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Athlete's Foot, also known as tinea pedis, is a common skin condition of the foot caused by a fungus. The fungus that causes athlete's foot grows best in a dark, warm moist environment - just like the environment inside your shoes! Typically, it occurs between the toes and on the soles of the feet. It is transferred from person to person when bare feet are exposed to the same surfaces, such as in showers and locker rooms. Some people tend to be more susceptible to this disease, and therefore have to be more diligent at avoiding places and activities where the fungus dwells.

Symptoms of Athlete's Foot drying and scaling of the skin, blistering, itching and burning. It can be difficult for patients to tell the difference between dry skin and athlete's foot. It is not uncommon for a secondary bacterial infection to occur in cases of long-standing athlete's foot.

You help can prevent Athlete's Foot by:

  • Not walking barefoot, particularly in public pools and locker rooms.
  • Reducing foot perspiration by using talcum powder.
  • Wearing light and airy shoes.
  • Not wearing the same pair of shoes every day.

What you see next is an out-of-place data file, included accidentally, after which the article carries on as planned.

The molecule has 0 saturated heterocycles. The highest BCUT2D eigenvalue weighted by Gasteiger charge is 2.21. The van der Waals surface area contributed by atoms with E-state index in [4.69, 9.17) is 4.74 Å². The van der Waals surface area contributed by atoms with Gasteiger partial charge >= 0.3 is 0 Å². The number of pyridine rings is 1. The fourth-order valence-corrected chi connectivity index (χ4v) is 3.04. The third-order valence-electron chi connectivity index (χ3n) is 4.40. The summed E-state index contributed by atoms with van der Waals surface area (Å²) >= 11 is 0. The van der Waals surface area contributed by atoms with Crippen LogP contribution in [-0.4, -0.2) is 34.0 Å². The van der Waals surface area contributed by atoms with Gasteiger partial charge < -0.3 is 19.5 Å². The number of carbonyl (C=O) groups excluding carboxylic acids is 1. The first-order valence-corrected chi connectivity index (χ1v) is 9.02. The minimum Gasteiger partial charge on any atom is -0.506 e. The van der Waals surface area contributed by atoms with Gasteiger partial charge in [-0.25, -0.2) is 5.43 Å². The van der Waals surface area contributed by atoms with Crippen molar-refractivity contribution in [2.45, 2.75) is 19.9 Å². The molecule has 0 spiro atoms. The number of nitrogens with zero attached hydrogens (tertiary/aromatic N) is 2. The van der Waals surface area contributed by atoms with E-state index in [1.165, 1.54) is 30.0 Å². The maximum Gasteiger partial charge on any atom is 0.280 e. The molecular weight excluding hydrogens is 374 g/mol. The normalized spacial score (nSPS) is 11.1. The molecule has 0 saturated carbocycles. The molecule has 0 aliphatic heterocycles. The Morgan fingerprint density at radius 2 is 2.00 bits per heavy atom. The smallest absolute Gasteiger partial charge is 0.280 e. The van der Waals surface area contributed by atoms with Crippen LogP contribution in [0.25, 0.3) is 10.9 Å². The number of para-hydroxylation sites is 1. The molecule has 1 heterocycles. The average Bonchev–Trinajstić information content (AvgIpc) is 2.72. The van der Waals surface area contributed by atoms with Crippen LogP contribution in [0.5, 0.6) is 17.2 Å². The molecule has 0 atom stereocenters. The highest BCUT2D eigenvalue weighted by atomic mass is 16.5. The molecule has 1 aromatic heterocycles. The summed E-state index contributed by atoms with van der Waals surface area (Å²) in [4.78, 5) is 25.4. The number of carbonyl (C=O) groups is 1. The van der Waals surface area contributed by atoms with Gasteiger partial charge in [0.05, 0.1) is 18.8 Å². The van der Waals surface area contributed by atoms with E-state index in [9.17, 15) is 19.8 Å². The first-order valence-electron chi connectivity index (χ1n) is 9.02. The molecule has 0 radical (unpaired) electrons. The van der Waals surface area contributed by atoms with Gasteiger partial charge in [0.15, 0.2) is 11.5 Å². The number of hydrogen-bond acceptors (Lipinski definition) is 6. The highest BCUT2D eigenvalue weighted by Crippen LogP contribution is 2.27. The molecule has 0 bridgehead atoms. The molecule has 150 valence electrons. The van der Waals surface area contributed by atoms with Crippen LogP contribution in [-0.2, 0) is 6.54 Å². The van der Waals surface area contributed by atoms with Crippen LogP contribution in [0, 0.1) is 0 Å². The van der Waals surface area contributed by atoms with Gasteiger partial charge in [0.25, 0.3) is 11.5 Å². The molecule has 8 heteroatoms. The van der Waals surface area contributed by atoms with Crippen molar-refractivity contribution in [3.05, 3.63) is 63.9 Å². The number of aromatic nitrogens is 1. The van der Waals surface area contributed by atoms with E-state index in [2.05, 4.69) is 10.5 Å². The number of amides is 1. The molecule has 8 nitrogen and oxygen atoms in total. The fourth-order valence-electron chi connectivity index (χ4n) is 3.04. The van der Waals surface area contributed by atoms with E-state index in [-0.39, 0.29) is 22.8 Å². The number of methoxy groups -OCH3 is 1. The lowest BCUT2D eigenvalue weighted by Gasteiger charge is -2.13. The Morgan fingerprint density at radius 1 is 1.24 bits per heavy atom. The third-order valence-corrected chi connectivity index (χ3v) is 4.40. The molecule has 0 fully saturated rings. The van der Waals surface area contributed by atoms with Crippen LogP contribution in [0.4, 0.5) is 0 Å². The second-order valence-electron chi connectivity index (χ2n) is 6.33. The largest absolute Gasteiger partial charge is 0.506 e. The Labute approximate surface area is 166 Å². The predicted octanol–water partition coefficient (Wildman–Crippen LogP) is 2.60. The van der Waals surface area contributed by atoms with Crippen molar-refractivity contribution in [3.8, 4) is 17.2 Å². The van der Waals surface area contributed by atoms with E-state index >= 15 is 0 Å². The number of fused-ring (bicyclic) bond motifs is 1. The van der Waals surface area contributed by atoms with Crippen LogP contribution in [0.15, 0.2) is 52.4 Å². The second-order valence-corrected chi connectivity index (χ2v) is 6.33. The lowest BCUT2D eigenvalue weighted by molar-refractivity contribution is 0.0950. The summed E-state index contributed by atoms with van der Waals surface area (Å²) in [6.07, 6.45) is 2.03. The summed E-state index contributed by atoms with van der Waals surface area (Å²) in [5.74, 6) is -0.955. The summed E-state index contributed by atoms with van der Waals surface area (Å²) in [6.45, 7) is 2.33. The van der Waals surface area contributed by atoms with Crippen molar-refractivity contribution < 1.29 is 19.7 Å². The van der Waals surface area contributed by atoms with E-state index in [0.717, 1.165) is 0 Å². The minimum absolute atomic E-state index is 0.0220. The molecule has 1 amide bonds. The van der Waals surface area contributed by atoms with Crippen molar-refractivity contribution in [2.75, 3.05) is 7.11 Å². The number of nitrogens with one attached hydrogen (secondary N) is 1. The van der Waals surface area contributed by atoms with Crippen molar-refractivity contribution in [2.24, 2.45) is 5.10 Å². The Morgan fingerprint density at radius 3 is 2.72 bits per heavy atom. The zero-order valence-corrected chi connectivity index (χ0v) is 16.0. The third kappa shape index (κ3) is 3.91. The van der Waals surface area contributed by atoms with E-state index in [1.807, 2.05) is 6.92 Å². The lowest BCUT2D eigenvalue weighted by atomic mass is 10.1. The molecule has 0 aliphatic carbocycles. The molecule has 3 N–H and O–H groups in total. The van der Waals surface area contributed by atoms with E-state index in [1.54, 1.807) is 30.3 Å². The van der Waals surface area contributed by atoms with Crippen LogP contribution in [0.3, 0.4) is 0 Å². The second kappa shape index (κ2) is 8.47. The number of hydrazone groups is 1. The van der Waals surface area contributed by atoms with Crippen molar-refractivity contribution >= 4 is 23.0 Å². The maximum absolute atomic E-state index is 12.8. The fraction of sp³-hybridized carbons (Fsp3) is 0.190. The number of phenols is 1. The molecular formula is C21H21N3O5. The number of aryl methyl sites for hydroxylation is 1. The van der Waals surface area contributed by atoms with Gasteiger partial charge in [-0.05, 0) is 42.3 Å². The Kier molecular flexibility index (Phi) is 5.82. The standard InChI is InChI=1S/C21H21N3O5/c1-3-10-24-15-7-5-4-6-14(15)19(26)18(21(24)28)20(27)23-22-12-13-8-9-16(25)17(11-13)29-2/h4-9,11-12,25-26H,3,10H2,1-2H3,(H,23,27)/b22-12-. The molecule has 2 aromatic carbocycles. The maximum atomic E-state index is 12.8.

• Wearing socks that keep your feet dry, and changing them frequently if you perspire heavily. Socks made of acrylic are best at wicking moisture away from your skin. Avoid cotton socks.

While fungicidal and fungistatic chemicals are usually used to treat Athlete's Foot problems, they often fail to contact the fungi in the lower layers of the skin. For persistent Athlete's Foot, a prescription topical or oral antifungal drug (or both) may be needed. It is best to continue treatment past the point when your skin looks better to make sure all the fungus has been eradicated. Also, be aware that if you suffered from athlete's foot once, that you can catch it again. For this reason, it is important to follow the guidelines listed above to decrease your chances of reinfection. Note: Please consult your physician before taking any medications.